The Fine Rolls were the earliest rolls kept by the English royal chancery. Recording offers of money to the king for all manner of concessions and favours, they are central to the study of political, governmental, legal, social and economic history. The reign of Henry III (1216-1272) is a particularly rich period for surviving documents; there are some 56 rolls preserved in the National Archives, one for each regnal year. However, despite the light they shed on politics, government, and society, they have never previously been properly edited or published, and these fully-indexed volumes - covering the period up to 1248 - will therefore be widely welcomed. The Latin rolls are presented in English translation, with all identifiable place-names modernised, although the original forms are preserved; and each volume includes full person, place and subject indexes. This second volume covers as important and dramatic a period of English history as does the first. The years between 1224 and 1234 witnessed the issue of the final and definitive version of Magna Carta, the ending of the king's minority, his French campaign of 1230, the fall of the justiciar, Hubert de Burgh in 1232, the subsequent regime of Peter des Roches, bishop of Winchester, the civil war which followed Peter's apparent defiance of Magna Carta, and finally in 1234 the restoration of lawful consensual rule.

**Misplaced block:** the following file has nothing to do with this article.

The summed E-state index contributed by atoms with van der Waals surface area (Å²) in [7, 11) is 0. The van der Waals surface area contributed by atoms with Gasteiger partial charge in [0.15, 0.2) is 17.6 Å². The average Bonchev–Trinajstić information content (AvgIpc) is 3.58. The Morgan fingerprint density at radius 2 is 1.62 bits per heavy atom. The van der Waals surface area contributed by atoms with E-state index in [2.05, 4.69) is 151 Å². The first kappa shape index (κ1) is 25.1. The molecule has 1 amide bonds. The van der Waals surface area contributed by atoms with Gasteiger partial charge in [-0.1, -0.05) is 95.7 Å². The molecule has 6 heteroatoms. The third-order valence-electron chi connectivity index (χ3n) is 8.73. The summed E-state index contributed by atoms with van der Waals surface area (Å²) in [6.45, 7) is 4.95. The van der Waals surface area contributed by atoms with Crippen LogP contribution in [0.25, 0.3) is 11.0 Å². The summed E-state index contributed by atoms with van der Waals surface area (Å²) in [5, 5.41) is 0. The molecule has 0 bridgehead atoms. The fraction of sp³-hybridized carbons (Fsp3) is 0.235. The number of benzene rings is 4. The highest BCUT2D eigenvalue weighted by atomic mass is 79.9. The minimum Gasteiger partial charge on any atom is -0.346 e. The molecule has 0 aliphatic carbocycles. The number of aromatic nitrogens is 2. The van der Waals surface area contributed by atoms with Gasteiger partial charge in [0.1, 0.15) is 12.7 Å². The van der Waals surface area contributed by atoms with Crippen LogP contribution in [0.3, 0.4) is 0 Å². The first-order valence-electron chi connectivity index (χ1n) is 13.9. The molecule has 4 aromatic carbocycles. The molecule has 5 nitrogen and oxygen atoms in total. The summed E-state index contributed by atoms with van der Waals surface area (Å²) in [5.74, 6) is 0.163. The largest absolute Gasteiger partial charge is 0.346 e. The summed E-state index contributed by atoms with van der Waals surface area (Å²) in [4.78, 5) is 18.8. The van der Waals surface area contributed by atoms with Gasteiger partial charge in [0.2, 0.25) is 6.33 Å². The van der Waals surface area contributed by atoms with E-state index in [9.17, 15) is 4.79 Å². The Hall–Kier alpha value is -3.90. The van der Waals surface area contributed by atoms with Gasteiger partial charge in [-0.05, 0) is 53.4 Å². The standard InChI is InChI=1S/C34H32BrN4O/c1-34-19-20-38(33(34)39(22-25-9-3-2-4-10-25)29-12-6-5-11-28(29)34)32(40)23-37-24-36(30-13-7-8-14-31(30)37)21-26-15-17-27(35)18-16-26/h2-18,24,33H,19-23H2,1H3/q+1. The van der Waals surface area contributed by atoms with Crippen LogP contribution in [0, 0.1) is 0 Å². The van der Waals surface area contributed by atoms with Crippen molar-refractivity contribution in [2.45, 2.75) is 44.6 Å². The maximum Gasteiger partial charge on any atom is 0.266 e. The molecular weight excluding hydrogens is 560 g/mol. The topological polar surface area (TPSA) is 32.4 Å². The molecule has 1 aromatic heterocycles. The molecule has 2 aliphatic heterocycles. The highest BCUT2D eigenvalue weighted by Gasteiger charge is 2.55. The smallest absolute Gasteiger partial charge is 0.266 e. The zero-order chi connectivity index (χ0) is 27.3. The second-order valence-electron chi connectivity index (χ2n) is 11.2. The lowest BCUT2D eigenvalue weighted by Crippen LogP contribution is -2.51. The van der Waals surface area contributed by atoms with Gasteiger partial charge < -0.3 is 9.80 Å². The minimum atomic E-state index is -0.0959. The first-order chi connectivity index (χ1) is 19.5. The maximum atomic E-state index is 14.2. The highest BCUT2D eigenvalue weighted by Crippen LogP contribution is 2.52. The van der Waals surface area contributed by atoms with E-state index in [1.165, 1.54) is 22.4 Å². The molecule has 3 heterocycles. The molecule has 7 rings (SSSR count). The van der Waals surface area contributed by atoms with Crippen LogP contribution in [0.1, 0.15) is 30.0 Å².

Calendar of the Fine Rolls of the Reign of Henry III (1216-1248): II: 1224-1234